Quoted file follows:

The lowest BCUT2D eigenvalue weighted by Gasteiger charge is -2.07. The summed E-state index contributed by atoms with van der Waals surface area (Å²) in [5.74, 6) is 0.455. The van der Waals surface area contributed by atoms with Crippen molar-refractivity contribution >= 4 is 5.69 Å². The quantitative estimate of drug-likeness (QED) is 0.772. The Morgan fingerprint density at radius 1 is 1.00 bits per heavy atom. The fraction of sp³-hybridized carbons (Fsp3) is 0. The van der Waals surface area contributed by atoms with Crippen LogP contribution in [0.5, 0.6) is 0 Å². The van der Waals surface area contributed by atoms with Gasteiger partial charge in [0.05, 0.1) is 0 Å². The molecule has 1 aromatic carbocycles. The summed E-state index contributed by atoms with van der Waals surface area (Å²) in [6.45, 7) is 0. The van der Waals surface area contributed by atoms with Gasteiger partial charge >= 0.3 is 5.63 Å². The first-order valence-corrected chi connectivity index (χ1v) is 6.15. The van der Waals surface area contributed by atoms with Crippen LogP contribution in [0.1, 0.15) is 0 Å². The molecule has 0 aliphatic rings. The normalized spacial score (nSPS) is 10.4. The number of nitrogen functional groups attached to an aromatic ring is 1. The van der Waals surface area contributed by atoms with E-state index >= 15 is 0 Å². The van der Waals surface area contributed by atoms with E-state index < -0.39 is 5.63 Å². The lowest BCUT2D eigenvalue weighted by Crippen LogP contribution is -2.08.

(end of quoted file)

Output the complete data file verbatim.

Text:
The lowest BCUT2D eigenvalue weighted by Gasteiger charge is -2.07. The summed E-state index contributed by atoms with van der Waals surface area (Å²) in [5.74, 6) is 0.455. The van der Waals surface area contributed by atoms with Crippen molar-refractivity contribution >= 4 is 5.69 Å². The quantitative estimate of drug-likeness (QED) is 0.772. The Morgan fingerprint density at radius 1 is 1.00 bits per heavy atom. The fraction of sp³-hybridized carbons (Fsp3) is 0. The van der Waals surface area contributed by atoms with Crippen LogP contribution in [0.5, 0.6) is 0 Å². The van der Waals surface area contributed by atoms with Gasteiger partial charge in [0.05, 0.1) is 0 Å². The molecule has 1 aromatic carbocycles. The summed E-state index contributed by atoms with van der Waals surface area (Å²) in [6.45, 7) is 0. The van der Waals surface area contributed by atoms with Gasteiger partial charge >= 0.3 is 5.63 Å². The first-order valence-corrected chi connectivity index (χ1v) is 6.15. The van der Waals surface area contributed by atoms with Crippen LogP contribution in [0.1, 0.15) is 0 Å². The molecule has 0 aliphatic rings. The normalized spacial score (nSPS) is 10.4. The number of nitrogen functional groups attached to an aromatic ring is 1. The van der Waals surface area contributed by atoms with E-state index >= 15 is 0 Å². The van der Waals surface area contributed by atoms with E-state index < -0.39 is 5.63 Å². The lowest BCUT2D eigenvalue weighted by Crippen LogP contribution is -2.08.